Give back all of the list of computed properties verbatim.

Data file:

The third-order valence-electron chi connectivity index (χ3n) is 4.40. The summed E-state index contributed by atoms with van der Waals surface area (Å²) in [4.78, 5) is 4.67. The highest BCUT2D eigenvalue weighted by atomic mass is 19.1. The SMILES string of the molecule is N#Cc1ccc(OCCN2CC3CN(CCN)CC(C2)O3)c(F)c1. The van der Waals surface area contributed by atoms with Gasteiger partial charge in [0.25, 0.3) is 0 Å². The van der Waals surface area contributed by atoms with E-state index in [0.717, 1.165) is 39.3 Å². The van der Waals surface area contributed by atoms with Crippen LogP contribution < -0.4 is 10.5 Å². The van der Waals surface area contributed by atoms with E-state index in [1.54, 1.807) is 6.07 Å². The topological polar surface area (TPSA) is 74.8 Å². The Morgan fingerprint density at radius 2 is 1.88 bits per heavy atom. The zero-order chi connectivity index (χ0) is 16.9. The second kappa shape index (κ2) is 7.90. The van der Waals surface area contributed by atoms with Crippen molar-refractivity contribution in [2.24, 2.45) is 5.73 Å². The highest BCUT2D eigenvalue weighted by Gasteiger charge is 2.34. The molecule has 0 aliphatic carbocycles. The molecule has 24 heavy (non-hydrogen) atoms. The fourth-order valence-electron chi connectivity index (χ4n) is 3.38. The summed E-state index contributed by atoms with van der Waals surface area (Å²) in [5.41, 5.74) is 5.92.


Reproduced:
The third-order valence-electron chi connectivity index (χ3n) is 4.40. The summed E-state index contributed by atoms with van der Waals surface area (Å²) in [4.78, 5) is 4.67. The highest BCUT2D eigenvalue weighted by atomic mass is 19.1. The SMILES string of the molecule is N#Cc1ccc(OCCN2CC3CN(CCN)CC(C2)O3)c(F)c1. The van der Waals surface area contributed by atoms with Gasteiger partial charge in [0.25, 0.3) is 0 Å². The van der Waals surface area contributed by atoms with E-state index in [0.717, 1.165) is 39.3 Å². The van der Waals surface area contributed by atoms with Crippen LogP contribution < -0.4 is 10.5 Å². The van der Waals surface area contributed by atoms with E-state index in [1.54, 1.807) is 6.07 Å². The topological polar surface area (TPSA) is 74.8 Å². The Morgan fingerprint density at radius 2 is 1.88 bits per heavy atom. The zero-order chi connectivity index (χ0) is 16.9. The second kappa shape index (κ2) is 7.90. The van der Waals surface area contributed by atoms with Crippen molar-refractivity contribution in [2.24, 2.45) is 5.73 Å². The highest BCUT2D eigenvalue weighted by Gasteiger charge is 2.34. The molecule has 0 aliphatic carbocycles. The molecule has 24 heavy (non-hydrogen) atoms. The fourth-order valence-electron chi connectivity index (χ4n) is 3.38. The summed E-state index contributed by atoms with van der Waals surface area (Å²) in [5.41, 5.74) is 5.92.